|Sick Sinus Syndrome|
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<td vAlign=top align=left></TD></TR></TABLE>Sick sinus syndrome (SSS) is a type of bradycardia in which the sinoatrial (SA), or sinus node is not working as it should. The sinus node is a small cluster of cells in the upper right chamber, or atrium, of the heart. It contains special "pacemaker" cells that generate the electrical signals that regulate the pace and rhythm of the heartbeat. These signals travel from the sinus node to the AV node. From the AV node, the signal is conducted along pathways that spread into the ventricles, causing them to contract and pump blood into the lungs and throughout the body.
Sick sinus syndrome (SSS) is not a specific disease, but a group of signs or symptoms that indicate the SA node is not functioning properly.
Some patients with sick sinus syndrome also have rapid heartbeats (tachycardia). Or the heartbeat alternates between too fast and too slow. This is called bradycardia-tachycardia syndrome. Often there is a long pause (asystole) between heartbeats, especially after an episode of tachycardia.
SSS affects about 3 out of every 10,000 people. It becomes more common as we age.
Types of Sick Sinus Syndrome
Sick sinus syndrome may be due to defects in the heart itself, or it can be related to factors outside the heart.
Some medications prescribed to treat high blood pressure, coronary artery disease and other conditions, for example, are known to cause bradycardia. This generally does not cause problems for most people, and drugs that slow the heart rate are useful treatments for some types of arrhythmias or other heart disorders. But they may cause low heart rates and bring out other symptoms of SSS in some individuals, such as elderly people with age-related degeneration of the SA node.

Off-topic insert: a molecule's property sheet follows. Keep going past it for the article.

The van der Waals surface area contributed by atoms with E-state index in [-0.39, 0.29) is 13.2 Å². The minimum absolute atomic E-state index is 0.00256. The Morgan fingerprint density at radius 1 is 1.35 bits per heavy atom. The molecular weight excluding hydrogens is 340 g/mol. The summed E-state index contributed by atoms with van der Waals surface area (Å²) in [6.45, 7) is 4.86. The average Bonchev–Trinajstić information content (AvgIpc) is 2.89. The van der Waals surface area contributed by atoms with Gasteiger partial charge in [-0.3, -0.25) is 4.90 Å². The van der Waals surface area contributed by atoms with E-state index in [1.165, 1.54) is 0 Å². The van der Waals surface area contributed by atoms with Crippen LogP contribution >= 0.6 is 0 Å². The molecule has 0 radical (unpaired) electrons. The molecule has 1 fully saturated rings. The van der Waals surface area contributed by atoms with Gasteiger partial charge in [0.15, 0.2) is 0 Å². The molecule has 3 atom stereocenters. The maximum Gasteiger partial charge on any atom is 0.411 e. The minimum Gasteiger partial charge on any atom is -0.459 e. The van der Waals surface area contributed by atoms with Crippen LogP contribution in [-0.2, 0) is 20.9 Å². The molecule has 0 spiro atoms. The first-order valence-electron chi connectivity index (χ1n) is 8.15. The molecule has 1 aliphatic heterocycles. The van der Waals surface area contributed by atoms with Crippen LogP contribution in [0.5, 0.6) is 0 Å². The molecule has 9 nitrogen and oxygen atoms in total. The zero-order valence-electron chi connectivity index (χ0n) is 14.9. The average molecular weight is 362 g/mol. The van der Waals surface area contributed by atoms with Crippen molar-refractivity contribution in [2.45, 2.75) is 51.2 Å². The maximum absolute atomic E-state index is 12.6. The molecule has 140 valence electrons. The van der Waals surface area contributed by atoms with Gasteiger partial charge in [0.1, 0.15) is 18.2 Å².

Bradycardia also can result from abnormalities of the atrioventricular (AV) node, the part of the heart's conduction system that conducts electrical signals from the atria to the ventricles. These problems are commonly called heart block.
Many people with sick sinus syndrome have no symptoms, or the symptoms may not seem serious enough for concern. The condition may not be diagnosed until it is in an advanced stage. Typically, the first sign an individual with SSS notices is a consistently slow heart rate or bradycardia. Often, the rate falls to 40 to 50 beats per minute or less before it is noticed.
<BLOCKQUOTE>For more information about the electrical conduction system of the heart and what can go wrong, go to The Normal Heart.
If you experience any sudden, unexplained episodes of fainting, consult your doctor.
</BLOCKQUOTE>Other symptoms may include:
People with unexplained symptoms that may be early signs of sick sinus syndrome should consult their doctor as soon as possible.</BLOCKQUOTE>
Seeing the Doctor
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<td vAlign=top align=left>There are some signs that a doctor may discover during a physical examination that suggest a diagnosis of SSS, such as:
by abedheeh </TD></TR></TABLE>
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